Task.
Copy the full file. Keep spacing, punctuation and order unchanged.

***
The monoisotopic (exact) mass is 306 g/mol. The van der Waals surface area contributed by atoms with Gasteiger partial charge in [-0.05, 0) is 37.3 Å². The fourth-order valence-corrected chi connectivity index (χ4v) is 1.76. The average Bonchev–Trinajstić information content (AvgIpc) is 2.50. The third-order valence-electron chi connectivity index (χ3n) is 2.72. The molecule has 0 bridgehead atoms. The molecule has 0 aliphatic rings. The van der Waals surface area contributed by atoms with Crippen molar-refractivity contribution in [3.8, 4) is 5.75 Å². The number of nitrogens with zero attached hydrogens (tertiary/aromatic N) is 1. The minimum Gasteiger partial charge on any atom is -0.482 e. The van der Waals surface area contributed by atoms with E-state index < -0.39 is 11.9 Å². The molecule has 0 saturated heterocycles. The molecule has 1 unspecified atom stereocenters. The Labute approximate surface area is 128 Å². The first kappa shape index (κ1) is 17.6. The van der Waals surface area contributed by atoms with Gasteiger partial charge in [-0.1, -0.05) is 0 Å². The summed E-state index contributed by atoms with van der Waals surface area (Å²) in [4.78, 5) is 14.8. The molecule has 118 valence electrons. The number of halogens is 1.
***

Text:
The monoisotopic (exact) mass is 306 g/mol. The van der Waals surface area contributed by atoms with Gasteiger partial charge in [-0.05, 0) is 37.3 Å². The fourth-order valence-corrected chi connectivity index (χ4v) is 1.76. The average Bonchev–Trinajstić information content (AvgIpc) is 2.50. The third-order valence-electron chi connectivity index (χ3n) is 2.72. The molecule has 0 bridgehead atoms. The molecule has 0 aliphatic rings. The van der Waals surface area contributed by atoms with Crippen molar-refractivity contribution in [3.8, 4) is 5.75 Å². The number of nitrogens with zero attached hydrogens (tertiary/aromatic N) is 1. The minimum Gasteiger partial charge on any atom is -0.482 e. The van der Waals surface area contributed by atoms with E-state index < -0.39 is 11.9 Å². The molecule has 0 saturated heterocycles. The molecule has 1 unspecified atom stereocenters. The Labute approximate surface area is 128 Å². The first kappa shape index (κ1) is 17.6. The van der Waals surface area contributed by atoms with Gasteiger partial charge in [-0.1, -0.05) is 0 Å². The summed E-state index contributed by atoms with van der Waals surface area (Å²) in [4.78, 5) is 14.8. The molecule has 118 valence electrons. The number of halogens is 1.